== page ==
Program Description: Join the United States Board on Books for Young People (USBBY) as we celebrate indigenous storytelling! Hear from Inuit author Monica Ittusardjuat, as well as the co-founding authors of Inhabit Media, an Inuit-owned, independent Canadian publishing company. USBBY, an affiliate of ALA, serves as the U.S. National Section of the International Board on Books for Young People, which was founded to promote international understanding and good will through books for children and adolescents.

Authors:

Are you a member of USBBY? A diverse group, USBBY members join together to celebrate and promote international literature for children and young adults. The membership of USBBY includes authors and illustrators, publishers and editors, critics and translators, booksellers, social workers, teachers, university professors and students, librarians and parents. Membership in USBBY is open to anyone interested in its mission and starts at the individual basic rate of $50/year. Once a member, we’d love to have you volunteer to serve on one of our award, selection, or service committees! 

USBBY is governed by a Board of Directors that includes an elected Executive Committee and twelve Directors (four elected and eight appointed), who represent the USBBY membership as well as USBBY´s patron organizations: Children´s Book Council (CBC), the American Library Association (ALA), the International Literacy Association (formerly IRA), and the National Council of Teachers of English (NCTE).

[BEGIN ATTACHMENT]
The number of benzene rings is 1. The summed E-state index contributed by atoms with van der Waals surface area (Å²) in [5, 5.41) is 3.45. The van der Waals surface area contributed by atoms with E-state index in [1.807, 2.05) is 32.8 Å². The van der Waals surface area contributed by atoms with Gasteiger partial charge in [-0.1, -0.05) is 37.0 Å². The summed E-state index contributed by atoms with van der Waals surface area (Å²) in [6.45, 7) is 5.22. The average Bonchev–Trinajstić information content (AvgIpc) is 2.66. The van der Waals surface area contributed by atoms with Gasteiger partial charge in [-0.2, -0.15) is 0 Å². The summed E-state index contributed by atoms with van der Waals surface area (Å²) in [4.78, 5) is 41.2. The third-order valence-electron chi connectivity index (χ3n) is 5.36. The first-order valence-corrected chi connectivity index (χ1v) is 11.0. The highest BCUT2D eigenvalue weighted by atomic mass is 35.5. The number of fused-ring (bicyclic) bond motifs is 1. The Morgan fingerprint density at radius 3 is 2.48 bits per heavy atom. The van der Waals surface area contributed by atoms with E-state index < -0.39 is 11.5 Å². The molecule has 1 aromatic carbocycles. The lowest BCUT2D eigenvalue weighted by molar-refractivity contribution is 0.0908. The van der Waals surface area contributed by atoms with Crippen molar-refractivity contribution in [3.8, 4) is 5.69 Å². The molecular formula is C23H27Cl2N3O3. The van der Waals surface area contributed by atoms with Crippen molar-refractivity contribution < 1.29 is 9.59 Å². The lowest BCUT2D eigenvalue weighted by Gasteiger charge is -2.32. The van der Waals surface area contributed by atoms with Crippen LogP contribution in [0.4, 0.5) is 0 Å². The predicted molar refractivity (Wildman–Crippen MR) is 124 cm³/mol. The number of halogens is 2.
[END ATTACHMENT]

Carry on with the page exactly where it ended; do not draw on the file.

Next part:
This year your ALA Appointed Directors to the USBBY Board are Sarah Hill (YALSA) and Sara Kelly Johns (AASL).

YALSA is excited to announce that the 2022 Call for proposals for the YA Symposium is now open.  The Symposium will be held November 4-6 in Baltimore, MD.

This year’s theme is “Rediscovering Our Charm: Supporting Teens and Each Other in Our Libraries”

Celebrate the wonderful community of librarians at an event that captures the collaboration, excitement and innovation of what we do best!  We will explore new ways to uplift and support both ourselves and our teens through services and stories. Join YALSA, librarians, and YA authors in Baltimore, the home of Margaret A. Edwards, as we come together to learn, share and honor her vision as courageous champions of young adults.

We are looking for creative, engaging proposals for sessions that embrace the 2022 theme.  Sessions are one hour long, but you  can utilize a variety of formats from traditional PowerPoint/Slides presentations to panel discussions, or discussion groups.

If you are interested in helping the YA community rediscover their charm, please submit a proposal.  The deadline for submissions is Thursday, May 12, 2022.  Visit the submission portal to see what is required.

Are you planning on going to ALA Annual in June 2022? Would you like to write about your experience for YALSAblog? We’d love to feature you as a guest blogger! 

As a reminder, YALSAblog posts are typically 500-750 words. We ask that bloggers link to YALSA information when relevant – there are some guidelines on the blog that might help you out herehere, and here

And here’s an example of what these ALA Annual recap posts look like: https://yalsa.ala.org/blog/2018/07/05/ala-2018-annual-recap-from-a-first-time-attendee/ 

Feel free to reach out to Kelly Czarnecki l if you’d like to write a post about ALA Annual, or if you have any questions about deadlines.